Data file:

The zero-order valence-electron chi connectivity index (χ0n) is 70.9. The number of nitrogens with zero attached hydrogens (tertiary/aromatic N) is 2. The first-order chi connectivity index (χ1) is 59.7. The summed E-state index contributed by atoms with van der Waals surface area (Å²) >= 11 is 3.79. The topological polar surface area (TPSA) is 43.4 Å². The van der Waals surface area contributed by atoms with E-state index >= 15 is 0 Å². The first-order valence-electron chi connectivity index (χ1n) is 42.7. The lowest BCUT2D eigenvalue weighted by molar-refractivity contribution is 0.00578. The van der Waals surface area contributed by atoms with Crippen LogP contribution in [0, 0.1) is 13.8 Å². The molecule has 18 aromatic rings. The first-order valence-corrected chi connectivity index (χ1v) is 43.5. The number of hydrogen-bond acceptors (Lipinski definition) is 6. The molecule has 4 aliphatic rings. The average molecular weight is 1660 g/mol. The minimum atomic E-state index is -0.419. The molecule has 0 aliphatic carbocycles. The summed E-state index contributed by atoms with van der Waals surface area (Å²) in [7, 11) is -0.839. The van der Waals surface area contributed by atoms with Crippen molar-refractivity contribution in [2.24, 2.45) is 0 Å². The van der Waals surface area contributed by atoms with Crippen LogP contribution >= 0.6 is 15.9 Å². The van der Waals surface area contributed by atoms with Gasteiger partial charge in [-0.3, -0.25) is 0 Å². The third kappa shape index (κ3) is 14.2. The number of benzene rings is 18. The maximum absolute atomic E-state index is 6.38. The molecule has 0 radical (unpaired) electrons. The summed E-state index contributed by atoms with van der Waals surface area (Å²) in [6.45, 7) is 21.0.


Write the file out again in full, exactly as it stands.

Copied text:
The zero-order valence-electron chi connectivity index (χ0n) is 70.9. The number of nitrogens with zero attached hydrogens (tertiary/aromatic N) is 2. The first-order chi connectivity index (χ1) is 59.7. The summed E-state index contributed by atoms with van der Waals surface area (Å²) >= 11 is 3.79. The topological polar surface area (TPSA) is 43.4 Å². The van der Waals surface area contributed by atoms with E-state index >= 15 is 0 Å². The first-order valence-electron chi connectivity index (χ1n) is 42.7. The lowest BCUT2D eigenvalue weighted by molar-refractivity contribution is 0.00578. The van der Waals surface area contributed by atoms with Crippen LogP contribution in [0, 0.1) is 13.8 Å². The molecule has 18 aromatic rings. The first-order valence-corrected chi connectivity index (χ1v) is 43.5. The number of hydrogen-bond acceptors (Lipinski definition) is 6. The molecule has 4 aliphatic rings. The average molecular weight is 1660 g/mol. The minimum atomic E-state index is -0.419. The molecule has 0 aliphatic carbocycles. The summed E-state index contributed by atoms with van der Waals surface area (Å²) in [7, 11) is -0.839. The van der Waals surface area contributed by atoms with Crippen molar-refractivity contribution in [2.24, 2.45) is 0 Å². The van der Waals surface area contributed by atoms with Crippen LogP contribution >= 0.6 is 15.9 Å². The van der Waals surface area contributed by atoms with Gasteiger partial charge in [-0.3, -0.25) is 0 Å². The third kappa shape index (κ3) is 14.2. The number of benzene rings is 18. The maximum absolute atomic E-state index is 6.38. The molecule has 0 radical (unpaired) electrons. The summed E-state index contributed by atoms with van der Waals surface area (Å²) in [6.45, 7) is 21.0.